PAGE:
Will AAV solve the issue with vent?
I can't locate where existing vent is, run vent line up to the attic means to do a lot of demolition. When you said " 6 " above the highest fixture' did you mean fixture on the same floor or all building?
The general rule is that once a line is used as a drain, it cannot be a vent. To keep a vent a vent, you need to connect one from below high enough so it can't inadvertently become a drain...so, code requires it to be at least 6" above the highest fixture. So, no, that isn't the fixtures in the basement...the connection point for a vent must be above the highest thing above it. Depending on how the vents are run in your house, you might have one for the first floor stuff, and a second one for the second floor stuff, or they both combine into one before going through the roof. You could make one for the basement stuff, or, combine them in an approved manner. Basically, if the first floor is properly vented, you'd only need to go the 6" above that floor's highest fixture flood plane (or 42"), since a vent is a vent. In an older house, though, they didn't always do it such that it would pass codes today, so you might have to go higher to make the new stuff pass.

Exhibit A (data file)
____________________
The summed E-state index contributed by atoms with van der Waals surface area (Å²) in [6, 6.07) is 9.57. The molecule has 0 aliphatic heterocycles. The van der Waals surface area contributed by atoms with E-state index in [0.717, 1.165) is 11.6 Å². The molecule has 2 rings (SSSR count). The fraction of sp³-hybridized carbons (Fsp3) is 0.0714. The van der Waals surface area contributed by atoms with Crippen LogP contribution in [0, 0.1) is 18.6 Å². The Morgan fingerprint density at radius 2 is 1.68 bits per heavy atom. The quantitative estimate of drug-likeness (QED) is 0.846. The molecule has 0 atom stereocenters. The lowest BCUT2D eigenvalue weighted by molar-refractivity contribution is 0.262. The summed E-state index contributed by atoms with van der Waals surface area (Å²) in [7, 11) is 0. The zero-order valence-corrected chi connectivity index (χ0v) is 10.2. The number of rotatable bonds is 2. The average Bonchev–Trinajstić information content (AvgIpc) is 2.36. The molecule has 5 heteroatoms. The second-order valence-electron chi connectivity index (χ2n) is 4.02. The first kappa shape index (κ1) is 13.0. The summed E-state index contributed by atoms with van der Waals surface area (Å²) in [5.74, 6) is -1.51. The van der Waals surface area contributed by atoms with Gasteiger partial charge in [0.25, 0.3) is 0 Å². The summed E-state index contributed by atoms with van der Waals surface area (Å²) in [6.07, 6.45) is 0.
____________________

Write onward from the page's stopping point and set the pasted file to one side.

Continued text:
AAV's are a mechanical air vent - they let air in, not out. They are not always allowed, and even if allowed, the inspector may give you hassles if there's a way to do it 'right' (i.e., without one). depending on the layout, an AAV may or may not be acceptable. Where ever you do install one, though, it must be accessable, not hidden in a wall without an access plate, since it will eventually fail and need to be replaced.
Important note - I'm not a pro
Retired Defense Industry Engineer; Schluter 2.5-day Workshop Completed 2013, 2014
Thanks! I can assume that they are vents behind toilets on 1st or 2nd floors, but can't see'm. All pipes in the basement are exposed and came to the main stock, but are they all drains?
The easiest place to run the vent up from the basement is determined by how the walls are positioned in the floors above. The vent can go straight up pretty much anywhere from the basement, it does not have to be directly above the fixture plumbing.
In many houses a new vent can be brought up through an existing interior wall into the attic or through the roof with no demo at all. In a 2-story, sometimes it is easier to run up through the corner of an existing closet or pantry and then box it in if needed. People run new pipes and wires through walls every day. You might need some help with the job, but it can be done.